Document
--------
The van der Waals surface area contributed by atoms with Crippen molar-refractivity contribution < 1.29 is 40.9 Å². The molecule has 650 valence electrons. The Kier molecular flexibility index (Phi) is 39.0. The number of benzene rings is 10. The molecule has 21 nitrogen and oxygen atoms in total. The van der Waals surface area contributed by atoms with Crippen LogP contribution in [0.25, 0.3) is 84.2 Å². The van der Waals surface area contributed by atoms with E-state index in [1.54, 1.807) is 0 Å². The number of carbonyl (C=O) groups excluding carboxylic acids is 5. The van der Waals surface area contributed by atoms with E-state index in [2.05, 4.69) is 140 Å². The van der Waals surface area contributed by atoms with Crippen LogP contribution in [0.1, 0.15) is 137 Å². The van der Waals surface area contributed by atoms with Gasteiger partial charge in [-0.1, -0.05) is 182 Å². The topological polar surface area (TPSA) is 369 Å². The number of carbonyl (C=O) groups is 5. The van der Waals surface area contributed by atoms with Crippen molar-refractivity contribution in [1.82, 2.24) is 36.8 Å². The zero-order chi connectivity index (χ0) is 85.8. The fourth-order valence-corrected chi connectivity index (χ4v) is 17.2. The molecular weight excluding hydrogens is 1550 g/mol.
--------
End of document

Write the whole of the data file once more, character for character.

The van der Waals surface area contributed by atoms with Crippen molar-refractivity contribution < 1.29 is 40.9 Å². The molecule has 650 valence electrons. The Kier molecular flexibility index (Phi) is 39.0. The number of benzene rings is 10. The molecule has 21 nitrogen and oxygen atoms in total. The van der Waals surface area contributed by atoms with Crippen LogP contribution in [0.25, 0.3) is 84.2 Å². The van der Waals surface area contributed by atoms with E-state index in [1.54, 1.807) is 0 Å². The number of carbonyl (C=O) groups excluding carboxylic acids is 5. The van der Waals surface area contributed by atoms with E-state index in [2.05, 4.69) is 140 Å². The van der Waals surface area contributed by atoms with Crippen LogP contribution in [0.1, 0.15) is 137 Å². The van der Waals surface area contributed by atoms with Gasteiger partial charge in [-0.1, -0.05) is 182 Å². The topological polar surface area (TPSA) is 369 Å². The number of carbonyl (C=O) groups is 5. The van der Waals surface area contributed by atoms with Crippen molar-refractivity contribution in [1.82, 2.24) is 36.8 Å². The zero-order chi connectivity index (χ0) is 85.8. The fourth-order valence-corrected chi connectivity index (χ4v) is 17.2. The molecular weight excluding hydrogens is 1550 g/mol.